Six Foot Track - Race Reportby Gordon Tuthill (2000)
The fact that you're reading this means you know I'm still alive. I know I'm alive because my legs hurt so much that I almost can't walk! However I am now the proud owner of a Six Foot Track Marathon medallion which I will treasure as I doubt I'll attempt this again, (at least I won't contemplate that until the pain subsides).
Before giving you a brief race report, a little history. The Six Foot Track, in one of Australia's great natural heritage areas of the Blue Mountains, is a bridle track established in 1884 when the then Governor of New South Wales ordered that a horse track be established from Katoomba to Jenolan Caves.
Both of these places are major Australian tourist attractions now, Katoomba being the vantage point for inumerable Blue Mountain vistas, access to many tracks and trails into the Megalong valley and home of the Three Sisters, three rock Pinacles recognised world wide. Jenolan is the site of some of the world's best lime stone caves with incredibly beautiful and diverse stalagmite and stalagtite decorations.
So a track, originally six feet wide, enough for two horses to pass, was established between these two places through some of the most rugged terrain in the area. The marathon web site, http://www.sixfoot.com has elevation maps that give an idea of just how tough this run is.
The distance is 46.6k and my conversion gives me 29.12 miles, and is simply the distance between the two points rather than a contrived race distance.
Because of the large number of entries and the nature of the trail right at the start, the organisers split the runners into two start groups with one leaving 15 minutes ahead of the other. The first group of race veterans and faster marathon runners left at 8am. (because of its' strenuous nature qualification for entry into this run is to have run a sub 4hour marathon). I was in the second group and at 8.15am began the mad dash to cover the first 400 metres of rough sandstone track to the top of The Steps into Nellies Glen.
This section, about 1.5kms is almost straight down through the rain forest vegetation on a variety of man made log steps, natural rock steps, tree roots etc. It is single file, hence the need for caution by the organisers and despite there being little rain lately, the steps were wet and mud covered. A recipe for twisted ankles and nasty falls which I believe was the unfortuate fate of some competitors.
Once through the steps there is a relatively comfortable section of flat / undulating gravel road and fields of about 14k to the Coxs River. I have worked very hard at training for this run so was mortified when at about the 10k mark my calf muscles were already becoming painful. I can only imagine that the rapid descent on the steps into Nellies Glen was the cause and I wondered how I'd get through the next 36k.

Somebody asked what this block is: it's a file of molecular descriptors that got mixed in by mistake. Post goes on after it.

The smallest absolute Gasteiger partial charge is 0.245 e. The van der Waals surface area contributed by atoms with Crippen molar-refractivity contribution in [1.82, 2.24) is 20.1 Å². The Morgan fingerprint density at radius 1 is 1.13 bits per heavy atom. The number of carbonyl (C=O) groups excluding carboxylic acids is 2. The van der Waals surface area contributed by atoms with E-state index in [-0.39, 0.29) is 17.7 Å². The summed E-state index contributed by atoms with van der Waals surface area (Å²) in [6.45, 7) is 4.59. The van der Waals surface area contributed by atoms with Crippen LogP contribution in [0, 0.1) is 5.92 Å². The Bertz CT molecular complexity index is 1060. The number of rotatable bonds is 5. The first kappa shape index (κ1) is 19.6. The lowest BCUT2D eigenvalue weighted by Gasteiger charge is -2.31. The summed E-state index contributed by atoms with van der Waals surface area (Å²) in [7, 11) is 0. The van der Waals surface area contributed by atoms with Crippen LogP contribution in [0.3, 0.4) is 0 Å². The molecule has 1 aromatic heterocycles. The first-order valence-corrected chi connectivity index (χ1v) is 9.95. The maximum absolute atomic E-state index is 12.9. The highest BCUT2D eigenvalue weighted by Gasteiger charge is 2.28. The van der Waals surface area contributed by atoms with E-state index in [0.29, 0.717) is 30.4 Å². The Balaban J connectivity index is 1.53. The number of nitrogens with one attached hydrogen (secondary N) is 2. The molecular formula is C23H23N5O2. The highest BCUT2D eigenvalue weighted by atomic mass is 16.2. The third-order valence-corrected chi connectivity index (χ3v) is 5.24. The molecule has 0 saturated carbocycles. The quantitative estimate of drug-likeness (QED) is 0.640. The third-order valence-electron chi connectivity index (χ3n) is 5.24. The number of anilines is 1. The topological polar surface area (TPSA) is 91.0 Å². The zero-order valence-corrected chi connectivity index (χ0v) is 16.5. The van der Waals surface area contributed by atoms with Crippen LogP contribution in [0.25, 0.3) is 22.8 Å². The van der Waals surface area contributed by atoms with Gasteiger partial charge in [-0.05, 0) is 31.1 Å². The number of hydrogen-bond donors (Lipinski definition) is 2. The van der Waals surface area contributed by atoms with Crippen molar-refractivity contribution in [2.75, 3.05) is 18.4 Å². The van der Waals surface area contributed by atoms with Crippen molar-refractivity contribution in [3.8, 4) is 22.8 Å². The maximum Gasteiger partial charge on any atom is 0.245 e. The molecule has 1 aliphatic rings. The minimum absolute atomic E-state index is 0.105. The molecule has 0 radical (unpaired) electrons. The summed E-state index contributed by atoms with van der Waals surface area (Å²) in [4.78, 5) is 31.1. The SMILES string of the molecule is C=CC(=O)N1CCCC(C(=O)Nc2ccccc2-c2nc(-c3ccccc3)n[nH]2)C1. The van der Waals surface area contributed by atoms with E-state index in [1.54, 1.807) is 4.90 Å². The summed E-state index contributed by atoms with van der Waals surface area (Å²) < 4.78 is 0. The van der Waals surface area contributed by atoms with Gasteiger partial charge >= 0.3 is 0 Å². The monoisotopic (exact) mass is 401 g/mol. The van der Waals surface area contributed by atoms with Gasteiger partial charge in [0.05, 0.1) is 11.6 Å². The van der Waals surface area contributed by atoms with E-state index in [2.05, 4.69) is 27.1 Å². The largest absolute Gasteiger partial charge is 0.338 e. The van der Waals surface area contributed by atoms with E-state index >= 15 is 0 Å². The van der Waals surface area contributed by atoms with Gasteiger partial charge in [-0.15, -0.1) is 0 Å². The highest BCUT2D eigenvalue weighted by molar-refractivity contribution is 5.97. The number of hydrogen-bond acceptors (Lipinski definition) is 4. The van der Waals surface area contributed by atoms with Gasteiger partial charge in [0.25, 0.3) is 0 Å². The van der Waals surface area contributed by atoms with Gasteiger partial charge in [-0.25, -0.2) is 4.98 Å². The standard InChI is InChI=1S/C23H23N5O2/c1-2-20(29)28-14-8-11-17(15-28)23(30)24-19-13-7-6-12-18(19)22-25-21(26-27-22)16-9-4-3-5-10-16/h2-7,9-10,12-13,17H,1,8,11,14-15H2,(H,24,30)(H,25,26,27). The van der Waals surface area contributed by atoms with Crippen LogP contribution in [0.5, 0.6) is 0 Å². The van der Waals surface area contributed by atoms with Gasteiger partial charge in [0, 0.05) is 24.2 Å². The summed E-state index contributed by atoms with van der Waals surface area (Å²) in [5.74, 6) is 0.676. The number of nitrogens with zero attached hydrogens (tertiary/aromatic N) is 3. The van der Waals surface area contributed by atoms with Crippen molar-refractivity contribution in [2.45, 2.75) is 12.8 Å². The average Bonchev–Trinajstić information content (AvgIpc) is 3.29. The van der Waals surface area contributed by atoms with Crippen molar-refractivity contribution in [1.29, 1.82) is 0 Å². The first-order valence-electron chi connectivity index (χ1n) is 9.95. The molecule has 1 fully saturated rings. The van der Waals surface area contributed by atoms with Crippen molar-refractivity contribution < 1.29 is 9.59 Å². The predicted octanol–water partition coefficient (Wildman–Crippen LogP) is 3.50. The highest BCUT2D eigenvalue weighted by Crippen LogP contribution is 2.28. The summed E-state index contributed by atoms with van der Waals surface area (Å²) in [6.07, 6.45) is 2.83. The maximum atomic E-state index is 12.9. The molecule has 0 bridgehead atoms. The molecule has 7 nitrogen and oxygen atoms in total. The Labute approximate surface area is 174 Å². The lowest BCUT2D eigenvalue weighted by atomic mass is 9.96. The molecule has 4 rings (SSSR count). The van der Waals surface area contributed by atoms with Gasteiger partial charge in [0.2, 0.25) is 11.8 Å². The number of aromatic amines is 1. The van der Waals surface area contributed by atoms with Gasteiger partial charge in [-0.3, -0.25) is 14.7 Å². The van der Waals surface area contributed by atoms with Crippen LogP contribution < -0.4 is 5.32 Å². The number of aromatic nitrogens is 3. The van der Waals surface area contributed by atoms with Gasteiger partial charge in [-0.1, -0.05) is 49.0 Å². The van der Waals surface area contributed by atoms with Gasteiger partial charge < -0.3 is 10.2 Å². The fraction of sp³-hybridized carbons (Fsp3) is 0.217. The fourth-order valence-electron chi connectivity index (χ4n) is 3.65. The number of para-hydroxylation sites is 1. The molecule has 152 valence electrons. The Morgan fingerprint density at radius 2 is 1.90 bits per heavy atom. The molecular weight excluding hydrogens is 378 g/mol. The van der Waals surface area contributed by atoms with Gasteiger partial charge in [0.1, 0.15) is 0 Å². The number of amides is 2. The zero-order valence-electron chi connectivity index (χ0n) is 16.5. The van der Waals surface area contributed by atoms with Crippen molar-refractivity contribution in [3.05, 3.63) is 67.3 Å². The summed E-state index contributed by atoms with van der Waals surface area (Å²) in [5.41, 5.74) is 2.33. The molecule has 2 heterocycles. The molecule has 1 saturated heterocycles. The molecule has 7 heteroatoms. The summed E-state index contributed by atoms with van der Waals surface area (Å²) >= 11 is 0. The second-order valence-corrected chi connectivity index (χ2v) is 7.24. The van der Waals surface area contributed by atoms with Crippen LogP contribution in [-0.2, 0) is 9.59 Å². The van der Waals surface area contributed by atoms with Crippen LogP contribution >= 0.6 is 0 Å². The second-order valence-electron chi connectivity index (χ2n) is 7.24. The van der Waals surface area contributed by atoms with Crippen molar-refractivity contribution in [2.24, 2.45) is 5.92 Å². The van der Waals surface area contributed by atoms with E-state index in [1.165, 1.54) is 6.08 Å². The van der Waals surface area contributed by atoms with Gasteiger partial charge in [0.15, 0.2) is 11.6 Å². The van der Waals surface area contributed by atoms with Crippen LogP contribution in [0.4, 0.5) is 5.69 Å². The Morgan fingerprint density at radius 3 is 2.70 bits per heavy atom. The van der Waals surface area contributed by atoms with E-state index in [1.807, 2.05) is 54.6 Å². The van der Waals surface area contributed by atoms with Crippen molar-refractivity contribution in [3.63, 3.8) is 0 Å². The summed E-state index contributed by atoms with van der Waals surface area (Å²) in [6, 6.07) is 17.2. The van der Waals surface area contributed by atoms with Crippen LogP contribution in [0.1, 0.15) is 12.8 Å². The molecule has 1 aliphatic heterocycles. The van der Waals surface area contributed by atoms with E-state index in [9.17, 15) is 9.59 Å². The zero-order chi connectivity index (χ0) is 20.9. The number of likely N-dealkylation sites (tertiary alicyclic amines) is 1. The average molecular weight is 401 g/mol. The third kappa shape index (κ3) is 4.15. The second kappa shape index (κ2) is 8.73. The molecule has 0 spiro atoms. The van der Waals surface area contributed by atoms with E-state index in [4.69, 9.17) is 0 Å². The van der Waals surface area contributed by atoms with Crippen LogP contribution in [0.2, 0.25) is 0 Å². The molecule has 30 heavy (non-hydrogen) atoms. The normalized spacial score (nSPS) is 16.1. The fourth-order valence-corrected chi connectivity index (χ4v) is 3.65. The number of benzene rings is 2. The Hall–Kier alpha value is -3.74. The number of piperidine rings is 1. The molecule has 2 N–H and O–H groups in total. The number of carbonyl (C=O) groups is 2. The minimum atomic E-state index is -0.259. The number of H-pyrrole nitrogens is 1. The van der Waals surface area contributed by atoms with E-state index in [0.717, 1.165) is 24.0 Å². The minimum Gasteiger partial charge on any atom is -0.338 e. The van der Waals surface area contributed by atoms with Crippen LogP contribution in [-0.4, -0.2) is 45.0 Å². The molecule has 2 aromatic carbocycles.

Immediately after the river crossing the first of two tortuous hills, Mini Mini Saddle, confronts the runners. My race strategy was to walk up these hills and I stuck to that policy, already picking up back runners from the first group to start and those who had gone out too fast. Over the Saddle and a couple of k's of flat and through four creeks and then the next monster hill, Black Range, which I walked (of course).
At the top of Black Range, 26k gone and 20k to go, I was 19 minutes ahead of my estimates at 3hrs 1min. I was hoping to finish in 5.5hrs. I was tired and my legs hurt, but I began to foolishly think I had a chance at a 5hr finish. The next section is about 9k through the forest on a gravel track and is full of short hill sections that sap strength. Finally I saw Caves Road, 10k to go and I was amazed to see I was now 29mins ahead of a 5.5hr finish. I had no idea that I'd run sub 6min k's for that section and in retrospect I shouldn't have.
The last 10k was a nightmare. 5k of gradual uphill on a sealed road and then 5k of bush tracks with an unbelievably steep and difficult 2k downhill finish on loose rock and shale. Between leaving the forest and starting on the sealed road, maybe 10mins, I was shot to pieces, energy levels evapourated and legs nothing but pain ridden lumps of lead.
I basically lost the mental battle on the sealed road because instead of telling myself how well I was doing, I'd started to focus on the 5hr finish and knew I had to run very well to achieve it. I now knew I was barely running, let alone well, so became down on myself. I also knew what lay ahead to get to the finish line.
I tried to run down the steep shale descent to the finish but was too afraid that if I bent my legs, my quads simply wouldn't support my weight so I completed this section is some sort of strange straight legged stubble.
I finally crossed the line in 5.14.57, well ahead of my original goal time but unreasonably feeling I should have done better.
I believe the run was run by Paul Arthur and am not sure of the time yet, but was told it may have been a race record of about 3hr 22min (to be confirmed). Given the nature of this course, an amazing time.
Hope this has been of some interest. Incidentally from overhearing conversation and accents, there were several competitors from the USA and Canada in the run.
Here's hoping I can walk enough to get to the car to go to work tomorrow !